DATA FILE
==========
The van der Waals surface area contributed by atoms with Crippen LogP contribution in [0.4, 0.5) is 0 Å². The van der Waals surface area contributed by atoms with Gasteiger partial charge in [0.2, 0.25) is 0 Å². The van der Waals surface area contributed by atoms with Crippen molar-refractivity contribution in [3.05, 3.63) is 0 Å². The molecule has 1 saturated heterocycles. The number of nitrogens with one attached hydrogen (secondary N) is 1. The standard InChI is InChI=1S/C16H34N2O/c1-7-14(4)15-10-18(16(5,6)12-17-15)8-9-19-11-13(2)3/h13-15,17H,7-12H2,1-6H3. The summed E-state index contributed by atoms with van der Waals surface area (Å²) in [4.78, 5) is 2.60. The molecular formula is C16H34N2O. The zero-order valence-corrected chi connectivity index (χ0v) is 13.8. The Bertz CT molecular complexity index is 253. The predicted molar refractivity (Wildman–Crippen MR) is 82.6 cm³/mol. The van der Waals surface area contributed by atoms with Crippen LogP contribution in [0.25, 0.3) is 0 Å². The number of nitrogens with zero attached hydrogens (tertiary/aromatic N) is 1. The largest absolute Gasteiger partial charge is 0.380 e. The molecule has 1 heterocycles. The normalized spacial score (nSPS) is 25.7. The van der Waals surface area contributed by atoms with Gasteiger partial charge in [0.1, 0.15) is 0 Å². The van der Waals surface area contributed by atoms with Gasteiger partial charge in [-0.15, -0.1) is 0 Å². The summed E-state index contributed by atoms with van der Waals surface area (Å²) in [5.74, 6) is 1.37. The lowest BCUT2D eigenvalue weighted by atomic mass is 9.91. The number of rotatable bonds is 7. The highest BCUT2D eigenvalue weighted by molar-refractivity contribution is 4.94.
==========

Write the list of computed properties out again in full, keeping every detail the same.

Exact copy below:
The van der Waals surface area contributed by atoms with Crippen LogP contribution in [0.4, 0.5) is 0 Å². The van der Waals surface area contributed by atoms with Gasteiger partial charge in [0.2, 0.25) is 0 Å². The van der Waals surface area contributed by atoms with Crippen molar-refractivity contribution in [3.05, 3.63) is 0 Å². The molecule has 1 saturated heterocycles. The number of nitrogens with one attached hydrogen (secondary N) is 1. The standard InChI is InChI=1S/C16H34N2O/c1-7-14(4)15-10-18(16(5,6)12-17-15)8-9-19-11-13(2)3/h13-15,17H,7-12H2,1-6H3. The summed E-state index contributed by atoms with van der Waals surface area (Å²) in [4.78, 5) is 2.60. The molecular formula is C16H34N2O. The zero-order valence-corrected chi connectivity index (χ0v) is 13.8. The Bertz CT molecular complexity index is 253. The predicted molar refractivity (Wildman–Crippen MR) is 82.6 cm³/mol. The van der Waals surface area contributed by atoms with Crippen LogP contribution in [0.25, 0.3) is 0 Å². The number of nitrogens with zero attached hydrogens (tertiary/aromatic N) is 1. The largest absolute Gasteiger partial charge is 0.380 e. The molecule has 1 heterocycles. The normalized spacial score (nSPS) is 25.7. The van der Waals surface area contributed by atoms with Gasteiger partial charge in [0.1, 0.15) is 0 Å². The van der Waals surface area contributed by atoms with Gasteiger partial charge in [-0.15, -0.1) is 0 Å². The summed E-state index contributed by atoms with van der Waals surface area (Å²) in [5.74, 6) is 1.37. The lowest BCUT2D eigenvalue weighted by atomic mass is 9.91. The number of rotatable bonds is 7. The highest BCUT2D eigenvalue weighted by molar-refractivity contribution is 4.94.